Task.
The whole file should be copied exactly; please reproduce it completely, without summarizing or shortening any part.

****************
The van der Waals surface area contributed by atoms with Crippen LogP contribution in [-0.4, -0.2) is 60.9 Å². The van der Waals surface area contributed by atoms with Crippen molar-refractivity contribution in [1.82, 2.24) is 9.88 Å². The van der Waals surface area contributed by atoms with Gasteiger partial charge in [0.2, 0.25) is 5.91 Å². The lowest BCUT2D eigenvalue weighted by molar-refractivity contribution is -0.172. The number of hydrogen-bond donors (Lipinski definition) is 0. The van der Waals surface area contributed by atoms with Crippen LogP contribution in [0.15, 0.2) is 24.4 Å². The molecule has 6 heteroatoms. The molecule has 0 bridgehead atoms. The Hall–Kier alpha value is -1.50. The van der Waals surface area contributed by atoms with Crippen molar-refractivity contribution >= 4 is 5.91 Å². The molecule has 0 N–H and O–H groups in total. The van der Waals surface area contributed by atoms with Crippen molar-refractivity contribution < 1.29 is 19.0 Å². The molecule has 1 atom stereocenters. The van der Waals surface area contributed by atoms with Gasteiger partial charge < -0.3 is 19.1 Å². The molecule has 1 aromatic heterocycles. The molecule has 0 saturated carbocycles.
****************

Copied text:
The van der Waals surface area contributed by atoms with Crippen LogP contribution in [-0.4, -0.2) is 60.9 Å². The van der Waals surface area contributed by atoms with Crippen molar-refractivity contribution in [1.82, 2.24) is 9.88 Å². The van der Waals surface area contributed by atoms with Gasteiger partial charge in [0.2, 0.25) is 5.91 Å². The lowest BCUT2D eigenvalue weighted by molar-refractivity contribution is -0.172. The number of hydrogen-bond donors (Lipinski definition) is 0. The van der Waals surface area contributed by atoms with Crippen LogP contribution in [0.15, 0.2) is 24.4 Å². The molecule has 6 heteroatoms. The molecule has 0 bridgehead atoms. The Hall–Kier alpha value is -1.50. The van der Waals surface area contributed by atoms with Crippen molar-refractivity contribution >= 4 is 5.91 Å². The molecule has 0 N–H and O–H groups in total. The van der Waals surface area contributed by atoms with Crippen molar-refractivity contribution < 1.29 is 19.0 Å². The molecule has 1 atom stereocenters. The van der Waals surface area contributed by atoms with Gasteiger partial charge < -0.3 is 19.1 Å². The molecule has 1 aromatic heterocycles. The molecule has 0 saturated carbocycles.